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Steve Bousquet, Times/Herald Tallahassee Bureau

Steve Bousquet

Steve Bousquet is the Tampa Bay Times' Tallahassee bureau chief. He joined the Times in 2001 after 17 years at the Miami Herald, where he held a variety of positions including Tallahassee bureau chief, and he previously was a reporter at TV stations in Miami and Providence, R.I. He has a bachelor's degree in journalism from the University of Rhode Island and a master's in history from Florida State University.

Bousquet was a contributor to two editions of The Almanac of Florida Politics and to The Miami Herald Report: Democracy Held Hostage, an account of the 2000 presidential recount in Florida.

Phone: (850) 224-7263


Twitter: @SteveBousquet

  1. Gov. Rick Scott's net worth grows to $147 million

    State Roundup

    TALLAHASSEE — Gov. Rick Scott's personal net worth ballooned in the past year to nearly $147 million, an increase of 11 percent and nearly twice what it was two years ago.

    The richest governor in Florida history reported his bigger bottom line on an annual financial disclosure statement with the state Commission on Ethics that become public Wednesday.

    Thanks to a vast portfolio of investments and extensive sales of stock in a bull market, Scott's year-to-year net worth grew by more than $14 million in 2014, but exactly how remained a secret, because Scott places his assets in a blind trust....

    Florida Gov. Rick Scott’s assets grew 11 percent last year to $147 million.
  2. The bottom line: Gov. Scott's net worth grows to $147 million


    Gov. Rick Scott reports his net worth has grown to nearly $147 million, an increase of about $14 million or nearly 11 percent more than the year before, and double what it was the year before that. The wealthiest governor in Florida history filed his annual financial disclosure statement with the Commission on Ethics and the agency posted it online Wednesday....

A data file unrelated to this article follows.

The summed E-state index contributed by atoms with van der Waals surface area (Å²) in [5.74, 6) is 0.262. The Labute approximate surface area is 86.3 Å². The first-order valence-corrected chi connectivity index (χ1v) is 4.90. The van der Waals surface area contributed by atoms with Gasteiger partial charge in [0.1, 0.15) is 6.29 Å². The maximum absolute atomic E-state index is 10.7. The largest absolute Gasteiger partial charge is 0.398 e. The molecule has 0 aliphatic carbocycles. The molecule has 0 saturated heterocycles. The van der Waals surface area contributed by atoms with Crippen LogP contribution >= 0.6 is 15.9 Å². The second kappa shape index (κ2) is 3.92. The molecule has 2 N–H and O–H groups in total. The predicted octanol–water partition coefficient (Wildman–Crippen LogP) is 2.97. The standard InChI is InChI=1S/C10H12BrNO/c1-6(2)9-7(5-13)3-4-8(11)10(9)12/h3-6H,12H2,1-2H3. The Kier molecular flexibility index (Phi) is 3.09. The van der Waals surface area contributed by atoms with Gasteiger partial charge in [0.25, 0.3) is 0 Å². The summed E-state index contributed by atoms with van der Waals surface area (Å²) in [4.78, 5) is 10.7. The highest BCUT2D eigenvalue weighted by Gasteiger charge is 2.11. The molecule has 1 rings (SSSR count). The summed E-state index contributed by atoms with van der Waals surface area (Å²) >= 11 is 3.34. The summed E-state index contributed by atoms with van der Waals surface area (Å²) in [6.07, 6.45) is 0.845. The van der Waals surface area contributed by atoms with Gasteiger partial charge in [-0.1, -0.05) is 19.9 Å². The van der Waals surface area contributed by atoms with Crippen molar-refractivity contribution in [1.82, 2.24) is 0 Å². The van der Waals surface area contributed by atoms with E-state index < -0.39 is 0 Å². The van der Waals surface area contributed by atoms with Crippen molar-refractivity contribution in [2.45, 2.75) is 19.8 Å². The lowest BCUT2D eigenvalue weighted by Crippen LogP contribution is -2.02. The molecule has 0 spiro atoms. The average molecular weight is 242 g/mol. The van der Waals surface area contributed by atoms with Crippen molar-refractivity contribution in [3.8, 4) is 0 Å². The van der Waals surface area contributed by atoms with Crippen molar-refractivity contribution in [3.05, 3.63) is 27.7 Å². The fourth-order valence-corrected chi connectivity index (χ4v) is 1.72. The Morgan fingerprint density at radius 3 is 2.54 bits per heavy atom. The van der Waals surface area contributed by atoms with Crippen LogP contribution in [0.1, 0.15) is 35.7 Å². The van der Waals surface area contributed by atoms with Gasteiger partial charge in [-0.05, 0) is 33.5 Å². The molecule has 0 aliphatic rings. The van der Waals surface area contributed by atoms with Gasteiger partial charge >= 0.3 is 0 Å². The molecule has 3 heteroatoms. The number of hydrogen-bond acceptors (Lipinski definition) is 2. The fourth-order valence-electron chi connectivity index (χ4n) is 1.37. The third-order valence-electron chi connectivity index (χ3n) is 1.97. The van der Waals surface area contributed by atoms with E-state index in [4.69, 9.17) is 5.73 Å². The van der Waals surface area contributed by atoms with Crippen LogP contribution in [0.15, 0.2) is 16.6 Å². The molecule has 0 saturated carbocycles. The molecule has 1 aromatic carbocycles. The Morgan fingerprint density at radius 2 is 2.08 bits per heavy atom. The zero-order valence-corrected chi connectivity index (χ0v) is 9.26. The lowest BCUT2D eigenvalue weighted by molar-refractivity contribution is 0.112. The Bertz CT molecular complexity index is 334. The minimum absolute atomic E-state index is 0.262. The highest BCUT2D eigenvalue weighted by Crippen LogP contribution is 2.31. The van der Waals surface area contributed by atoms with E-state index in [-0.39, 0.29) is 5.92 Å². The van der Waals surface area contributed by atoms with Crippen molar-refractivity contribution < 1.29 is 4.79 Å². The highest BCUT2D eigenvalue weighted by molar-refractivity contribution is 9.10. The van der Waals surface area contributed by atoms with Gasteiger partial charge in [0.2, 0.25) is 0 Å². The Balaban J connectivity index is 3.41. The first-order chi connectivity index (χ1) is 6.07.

3. Senate president calls Gov. Scott's UCF veto 'a shot at Orlando'


    If Republicans in the Florida Senate are getting over their anger at Gov. Rick Scott's rash of vetoes, they sure don't sound like it.

    Appearing on News 13's Political Connections, Senate President Andy Gardiner, R-Orlando, did not mince words in describing Scott's zeroing out of money for programs for people with disabilities and for the start of a downtown Orlando campus of the University of Central Florida....

  4. Lopez-Cantera huddling with Broward Commissioner LaMarca


    Making the rounds in anticipation of announcing a U.S. Senate bid, Lt. Gov. Carlos Lopez-Cantera huddled Tuesday with Chip LaMarca, Broward’s lone Republican county commissioner, at an undisclosed location in Fort Lauderdale, according to Lopez-Cantera’s official schedule.

    “LOL, just meeting him for coffee and to catch up,” LaMarca told The Miami Herald's Amy Sherman via text. “I’m sure that he wants to talk about the U.S. Senate campaign in Broward County. ... I’m happy to assist him because he’s a friend and has been supportive of me as well.”...

  5. Silence of the Pam: Bondi tight-lipped on DEP chief's job status


    Gov. Rick Scott and the three Cabinet members will soon reappoint permanent directors of two Cabinet-level agencies snubbed by the Senate this spring. The selection process is slowed by new Cabinet rules that require more transparent application and interview systems, leaving the two leaders in a limbo-like "interim" status.

    FDLE Commissioner Rick Swearingen is sure to win reappointment because neither Scott nor the Cabinet asked to interview anyone else for a job that requires extensive law enforcement experience. But it's a different story for Secretary Jon Steverson of the Department of Environmental Protection (DEP), who faces competition and a possible re-application process....

  6. Steve Bousquet: FDLE chief working overtime to shed 'interim' tag


    It might be the longest job interview in Florida history, at six months and counting.

    That's how long ago Rick Swearingen got the shocking phone call that changed his life and set off a slow-motion political disaster for Gov. Rick Scott and the Cabinet.

    It's all because Scott and the three elected Cabinet members botched the removal of Swearingen's predecessor as commissioner of the Florida Department of Law Enforcement. Gerald Bailey's hush-hush firing by Scott last Dec. 16 exposed a lack of oversight by asleep-at-the-switch Cabinet members and damaged morale at an agency that reports to the Cabinet so as to be protected from political meddling by one person, even the governor....

  7. As Scott's vetoes reverberate across state, a critic is impressed


    Gov. Rick Scott's liberal use of his veto pen in the new state budget continues to reverberate across the state in a number of pointed editorials and woe-is-us news stories. But one of Scott's most persistent critics isn't complaining.

    Miami Herald columnist Carl Hiaasen penned a piece over the weekend that actually sprinkled some praise on Scott for a "rare display of might" in dealing with a "malfunctioning" Florida Legislature, and the popular author also concluded that Scott axed so much spending ($461.4 million) that he couldn't have been playing favorites. "The slashing was evenhanded," Hiaasen writes....

  8. Gov. Rick Scott's vetoes leave lingering damage with lawmakers